MALIBAL VEDA Series (Clevo X8100) Review

by Reads (38,680)
Editor's Rating

Ratings Breakdown (1-10)

    • Software & Support
    • 8
    • Upgrade Capabilities
    • 10
    • Usability
    • 8
    • Design
    • 9
    • Performance
    • 10
    • Features
    • 10
    • Total Score:
    • 9.17
    • Rating 1 to 10, top score 10

Overview

  • Pros

    • Fastest notebook we've tested
    • Good design
    • Very good build quality
  • Cons

    • Pricey

Quick Take

Fastest notebook as of February 2010.


The MALIBAL Veda Series notebook is an high-performance gaming machine built from the Clevo X8100. Offering an Intel Core i7 processor, dual NVIDIA GeForce GTX 285M graphics cards in SLI, up to three internal hard drives, and a gorgeous 18.4″ 1080P display this notebook is built for one thing … speed. In this review we see how well it stacks up against the competition and if it is worth the steep pricetag.

Attentive readers will note that the MALIBAL Veda Series is based off the Clevo X8100 notebook which is a hardware refresh of the older Clevo M980NU. Since it shares the same chassis some of the content remains unchanged from our previous review of that Clevo notebook.

MALIBAL Veda Series (Clevo X8100) Specifications:

  • Windows 7 Home Premium (64-bit)
  • Intel Core i7-920XM Processor Extreme Edition (2.00GHz, 8MB cache)
  • 18.4″ WUXGA HD LCD display at 1920×1080
  • Two NVIDIA GeForce GTX 285M 1GB GDDR3 memory
  • Intel 5300AGN Wireless
  • 8GB PC3-10660/1333MHz DDR3 (4GB x 2)
  • Two 80GB Intel X25-M G2 SSDs in RAID 0
  • 2X Blu-ray Reader 8X DVD+/-R/2.4X DL Super-Multi Drive
  • 220W (20V x 11A) 100-240V AC Adapter
  • 12-cell 69Wh 14.8v 4650mAh Lithium Ion battery
  • Dimensions (WxDxH): 17.28″ x 11.77″ x 1.73″
  • Weight: 12.34lbs
  • 3-Year Labor, 1-Year Parts Warranty
  • Price as configured: $4,069 ($2,379 Starting)
  • Available at the MALIBAL website

Build and Design
The Clevo X8100 has a stunning mirror finish covering the back of the display and area surrounding the keyboard. The surfaces are completely flat, with a scratch resistant sheet of plastic covering the tinted layer. The screen cover is metallic grey with a centered backlit tribal logo and black trim on the top edge. The logo lights up blue by default, but can be changed by pressing the backlight color switch on the touch-sensitive multimedia panel. Inside the mirror finish has a black base color, playing in with the multimedia buttons and touchpad. Compared to other gaming systems we have seen, the Clevo X8100 really stands out with its elegant design.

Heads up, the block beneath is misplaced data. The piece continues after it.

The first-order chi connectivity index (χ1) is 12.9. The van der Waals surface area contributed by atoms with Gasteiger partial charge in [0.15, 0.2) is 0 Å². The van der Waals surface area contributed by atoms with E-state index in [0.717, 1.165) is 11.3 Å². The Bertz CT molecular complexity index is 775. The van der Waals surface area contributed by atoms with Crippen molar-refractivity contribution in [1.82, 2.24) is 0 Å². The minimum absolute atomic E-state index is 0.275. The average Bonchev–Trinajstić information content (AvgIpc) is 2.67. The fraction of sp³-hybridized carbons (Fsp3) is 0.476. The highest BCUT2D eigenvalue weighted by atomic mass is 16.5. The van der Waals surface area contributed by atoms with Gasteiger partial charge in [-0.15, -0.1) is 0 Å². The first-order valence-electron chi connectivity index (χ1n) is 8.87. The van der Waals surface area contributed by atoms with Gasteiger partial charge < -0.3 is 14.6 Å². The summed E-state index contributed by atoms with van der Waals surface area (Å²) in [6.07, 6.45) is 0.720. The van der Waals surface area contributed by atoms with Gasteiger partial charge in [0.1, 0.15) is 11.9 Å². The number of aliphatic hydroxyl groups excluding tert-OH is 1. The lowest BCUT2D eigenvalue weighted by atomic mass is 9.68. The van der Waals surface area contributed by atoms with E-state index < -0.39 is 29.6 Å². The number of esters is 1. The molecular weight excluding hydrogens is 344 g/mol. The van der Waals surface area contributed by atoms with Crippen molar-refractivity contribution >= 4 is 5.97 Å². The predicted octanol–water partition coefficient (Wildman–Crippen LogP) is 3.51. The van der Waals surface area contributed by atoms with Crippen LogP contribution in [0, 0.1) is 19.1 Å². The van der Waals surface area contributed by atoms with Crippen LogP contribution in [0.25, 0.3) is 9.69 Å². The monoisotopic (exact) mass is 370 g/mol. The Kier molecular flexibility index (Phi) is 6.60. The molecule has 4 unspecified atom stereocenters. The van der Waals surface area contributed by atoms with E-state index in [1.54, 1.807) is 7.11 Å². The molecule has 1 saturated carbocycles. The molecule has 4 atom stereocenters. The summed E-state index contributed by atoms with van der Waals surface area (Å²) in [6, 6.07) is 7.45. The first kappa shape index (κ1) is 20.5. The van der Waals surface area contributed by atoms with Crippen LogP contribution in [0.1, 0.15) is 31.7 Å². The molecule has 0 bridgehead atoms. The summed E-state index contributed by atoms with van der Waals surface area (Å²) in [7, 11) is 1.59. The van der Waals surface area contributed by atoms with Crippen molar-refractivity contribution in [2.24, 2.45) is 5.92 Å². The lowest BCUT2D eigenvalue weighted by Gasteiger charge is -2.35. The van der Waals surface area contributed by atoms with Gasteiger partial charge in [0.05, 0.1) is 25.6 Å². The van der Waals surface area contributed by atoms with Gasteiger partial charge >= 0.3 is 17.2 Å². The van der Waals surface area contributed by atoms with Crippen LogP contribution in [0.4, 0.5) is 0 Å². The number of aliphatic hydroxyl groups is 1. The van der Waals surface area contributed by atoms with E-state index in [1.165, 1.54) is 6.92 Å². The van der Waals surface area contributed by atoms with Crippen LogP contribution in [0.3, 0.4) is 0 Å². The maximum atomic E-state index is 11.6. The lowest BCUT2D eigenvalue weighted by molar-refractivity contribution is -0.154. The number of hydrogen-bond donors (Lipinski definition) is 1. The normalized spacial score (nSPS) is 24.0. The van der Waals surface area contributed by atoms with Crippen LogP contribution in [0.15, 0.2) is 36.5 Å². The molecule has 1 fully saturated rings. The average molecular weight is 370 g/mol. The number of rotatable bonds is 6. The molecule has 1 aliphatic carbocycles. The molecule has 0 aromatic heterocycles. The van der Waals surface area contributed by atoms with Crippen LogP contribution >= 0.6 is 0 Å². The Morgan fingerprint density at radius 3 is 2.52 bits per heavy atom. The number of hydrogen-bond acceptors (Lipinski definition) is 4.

Build quality is excellent and a huge step up compared to prior models like the D900F. The plastic chassis feels rigid, barely flexing at all when you carry the behemoth around. The mirror-like finishes are scratch resistant, keeping the notebook looking very clean over time. The screen hinges holding the 18.4-inch display feel strong and durable, keeping wiggling to a minimum. When closed the hinges help to keep the lid shut under spring tension, with only a hint of lift when the notebook is carried in the vertical position. Some minor flex was noted around the palmrest and keyboard, but on larger notebooks this isn’t uncommon.

Inside the notebook all user-upgradable parts are easily accessible through three panels. The largest panel on the back of the notebook uncovers the processor and two graphics cards, with an open mini-PCIe slot. The two smaller panels uncover the battery, storage drive, and boot drives. No “warranty void if removed” stickers were found anywhere inside this notebook.

Screen and Speakers